Concurrent fNIRS and Eye-Tracking
Eye-tracking is the process of measuring eye movements. A typical goal for eye-tracking research is to determine where subjects’ gaze is focused on. Some eye-trackers, in addition to monitoring gaze, can do some other measures including pupil size or blink rate.
Scientists are interested in eye-tracking because of what is called the “Eye-Mind Assumption”, based on the idea that we focus our processing resources on what we are looking at. By monitoring eye-movements, researchers try to deduce what is happening in the brain.
Intentions, goals, expectations, memories, beliefs, and personality: these factors influence where we choose to look. It is therefore of interest for many researchers to explore these processes.
Concurrent fNIRS and Eye-tracking
To explore the relationship between gaze and brain activity, researchers choose to realize simultaneous measures of fNIRS and eye-tracking. fNIRS and eye-tracking are two complementary techniques: while scientists measure subject’s neuroactivation with fNIRS, eye-tracking monitors engagement of the subject and his task-compliance. Eye tracking also allows the control of the stimulus, increasing the range of operations that can be investigated.
fNIRS presents a huge advantage in comparison to some other neuroimaging modalities, including fMRI: its temporal resolution. fNIRS having a high temporal resolution, it is possible to establish precise correlations between gaze and neuroactivation.
Integration with eye-tracking systems is easily achievable. Here below we show an example of the integrated setup NIRx NIRSport and SR Research EyeLink 1000, via standard TTL signaling, typically via a parallel port on the display PC (although the parallel port of the EyeLink host PC can also be used). The only other component required is a trigger cable, supplied by NIRx.
During task performance, the stimulus presentation software sends simultaneous TTLs signals to the NIRx equipment and messages to the EyeLink Host PC, marking key trial events, allowing data to be co-registered at the analysis stage. If your stimulus PC does not have a parallel port, commands can be sent over the ethernet connection to the Host PC, so its parallel part can be used instead.
As shown below, the eye-tracker does not interfere with the fNIRS signal.
It is possible to detect an emerging Parkinson’s disease with eye-tracking. Using this method, scientists can track eye movements of the subject. Eye movements typically follow distinct patterns. In case of Parkinson’s disease, these patterns can be altered because of loss of cells that use dopamine to coordinate movements. These changes, that can be unnoticeable to a casual observer, could be detected thanks to a sensitive eye tracking.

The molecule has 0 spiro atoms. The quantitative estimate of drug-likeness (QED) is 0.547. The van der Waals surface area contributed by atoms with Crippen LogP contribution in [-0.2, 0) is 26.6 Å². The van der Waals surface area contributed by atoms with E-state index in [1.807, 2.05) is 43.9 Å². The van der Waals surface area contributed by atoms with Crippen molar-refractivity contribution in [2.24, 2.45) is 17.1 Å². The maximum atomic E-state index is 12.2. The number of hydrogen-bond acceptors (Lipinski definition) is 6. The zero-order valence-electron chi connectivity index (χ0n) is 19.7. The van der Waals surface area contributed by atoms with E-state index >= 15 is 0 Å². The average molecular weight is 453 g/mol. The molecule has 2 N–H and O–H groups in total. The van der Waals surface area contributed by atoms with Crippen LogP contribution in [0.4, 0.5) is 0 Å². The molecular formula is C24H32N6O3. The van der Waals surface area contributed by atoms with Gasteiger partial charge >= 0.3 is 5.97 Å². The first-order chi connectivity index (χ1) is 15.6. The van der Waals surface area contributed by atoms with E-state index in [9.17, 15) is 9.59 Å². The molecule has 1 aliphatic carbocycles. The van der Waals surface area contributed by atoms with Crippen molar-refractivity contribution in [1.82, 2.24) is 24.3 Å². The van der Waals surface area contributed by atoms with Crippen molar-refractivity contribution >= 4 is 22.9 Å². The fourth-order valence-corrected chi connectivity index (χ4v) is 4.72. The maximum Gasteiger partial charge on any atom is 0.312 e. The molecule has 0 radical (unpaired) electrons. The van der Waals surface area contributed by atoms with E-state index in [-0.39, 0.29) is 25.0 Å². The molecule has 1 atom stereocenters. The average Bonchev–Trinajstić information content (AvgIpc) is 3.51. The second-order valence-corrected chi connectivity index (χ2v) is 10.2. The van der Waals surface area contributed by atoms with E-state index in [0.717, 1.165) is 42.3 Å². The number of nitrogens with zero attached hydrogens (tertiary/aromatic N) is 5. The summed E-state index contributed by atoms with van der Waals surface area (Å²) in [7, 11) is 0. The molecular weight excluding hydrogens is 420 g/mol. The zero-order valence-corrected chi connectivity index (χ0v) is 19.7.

fNIRS can also be useful for performing tests to study the effects of Parkinson’s disease in cortical activity. Parkinson’s disease induces dysfunctions in some cortical areas in performing tasks, that can easily be detected with fNIRS.
The combination of these two methods can furnish relevant results to detect and follow the evolution of Parkinson’s disease.
Austism Spectrum Disorders
Autism Spectrum Disorders affect 0,7% of the population. Early detection significantly improves chances to develop learning and refine communication.
It is possible to detect Autism Spectrum Disorders with eye-tracking. During the diffusion of images, eye-tracking allows to notice that subjects with ASD are not focused on the same fixation points than typically developing: they fix on few social images in comparison to regular people. With this method, it becomes possible to detect ASD in the early development of children.
fNIRS is a non-invasive, comfortable and non-heavy neuroimaging technology. This is an ideal modality for measures on infants and children, possibly developing ASD. It is possible to detect Autism Spectrum Disorders with fNIRS: indeed, during visual and auditive social stimulations, blood flow in the brain of ASD subjects is different from typically developing: we notice a reduction of blood flow in some cerebral areas like bilateral frontal area, temporal area, limbic system and basal ganglia.
Concurrent fNIRS and eye-tracking are ideal to detect ASD in early stages regarding their ergonomic characteristics and results delivered. It is therefore of interest for scientists to combine these two methods.